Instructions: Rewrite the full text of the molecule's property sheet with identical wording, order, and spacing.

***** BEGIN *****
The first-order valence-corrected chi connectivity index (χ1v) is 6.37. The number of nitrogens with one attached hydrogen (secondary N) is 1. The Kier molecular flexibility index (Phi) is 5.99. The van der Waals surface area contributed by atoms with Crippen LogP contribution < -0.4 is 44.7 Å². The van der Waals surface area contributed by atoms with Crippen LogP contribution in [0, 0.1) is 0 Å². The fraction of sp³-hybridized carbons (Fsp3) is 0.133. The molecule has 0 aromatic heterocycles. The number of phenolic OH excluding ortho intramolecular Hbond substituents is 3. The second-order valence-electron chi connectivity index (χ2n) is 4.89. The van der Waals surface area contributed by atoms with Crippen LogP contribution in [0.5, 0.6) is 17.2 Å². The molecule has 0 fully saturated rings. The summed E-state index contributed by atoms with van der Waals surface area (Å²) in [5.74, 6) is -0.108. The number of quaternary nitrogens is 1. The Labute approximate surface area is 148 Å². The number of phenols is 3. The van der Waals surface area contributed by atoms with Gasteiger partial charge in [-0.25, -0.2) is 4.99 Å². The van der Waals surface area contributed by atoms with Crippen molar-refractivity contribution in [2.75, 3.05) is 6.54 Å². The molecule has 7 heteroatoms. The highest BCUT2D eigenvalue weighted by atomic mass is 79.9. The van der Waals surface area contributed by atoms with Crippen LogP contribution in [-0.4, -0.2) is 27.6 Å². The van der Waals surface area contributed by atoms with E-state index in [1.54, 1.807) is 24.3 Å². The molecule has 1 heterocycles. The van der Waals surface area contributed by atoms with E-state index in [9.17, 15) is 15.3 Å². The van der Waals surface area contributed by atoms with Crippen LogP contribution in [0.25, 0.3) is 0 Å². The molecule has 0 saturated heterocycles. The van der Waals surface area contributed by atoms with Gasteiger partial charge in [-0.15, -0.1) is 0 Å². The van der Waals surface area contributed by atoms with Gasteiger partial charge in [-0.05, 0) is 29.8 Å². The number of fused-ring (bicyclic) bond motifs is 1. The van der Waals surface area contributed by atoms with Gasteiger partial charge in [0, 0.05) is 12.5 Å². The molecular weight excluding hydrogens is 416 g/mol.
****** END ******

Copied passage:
The first-order valence-corrected chi connectivity index (χ1v) is 6.37. The number of nitrogens with one attached hydrogen (secondary N) is 1. The Kier molecular flexibility index (Phi) is 5.99. The van der Waals surface area contributed by atoms with Crippen LogP contribution < -0.4 is 44.7 Å². The van der Waals surface area contributed by atoms with Crippen LogP contribution in [0, 0.1) is 0 Å². The fraction of sp³-hybridized carbons (Fsp3) is 0.133. The molecule has 0 aromatic heterocycles. The number of phenolic OH excluding ortho intramolecular Hbond substituents is 3. The second-order valence-electron chi connectivity index (χ2n) is 4.89. The van der Waals surface area contributed by atoms with Crippen LogP contribution in [0.5, 0.6) is 17.2 Å². The molecule has 0 fully saturated rings. The summed E-state index contributed by atoms with van der Waals surface area (Å²) in [5.74, 6) is -0.108. The number of quaternary nitrogens is 1. The Labute approximate surface area is 148 Å². The number of phenols is 3. The van der Waals surface area contributed by atoms with Gasteiger partial charge in [-0.25, -0.2) is 4.99 Å². The van der Waals surface area contributed by atoms with Crippen molar-refractivity contribution in [2.75, 3.05) is 6.54 Å². The molecule has 7 heteroatoms. The highest BCUT2D eigenvalue weighted by atomic mass is 79.9. The van der Waals surface area contributed by atoms with Crippen LogP contribution in [-0.4, -0.2) is 27.6 Å². The van der Waals surface area contributed by atoms with E-state index in [1.54, 1.807) is 24.3 Å². The molecule has 1 heterocycles. The van der Waals surface area contributed by atoms with E-state index in [9.17, 15) is 15.3 Å². The van der Waals surface area contributed by atoms with Crippen LogP contribution in [0.25, 0.3) is 0 Å². The molecule has 0 saturated heterocycles. The van der Waals surface area contributed by atoms with Gasteiger partial charge in [-0.15, -0.1) is 0 Å². The van der Waals surface area contributed by atoms with Gasteiger partial charge in [-0.05, 0) is 29.8 Å². The number of fused-ring (bicyclic) bond motifs is 1. The van der Waals surface area contributed by atoms with Gasteiger partial charge in [0, 0.05) is 12.5 Å². The molecular weight excluding hydrogens is 416 g/mol.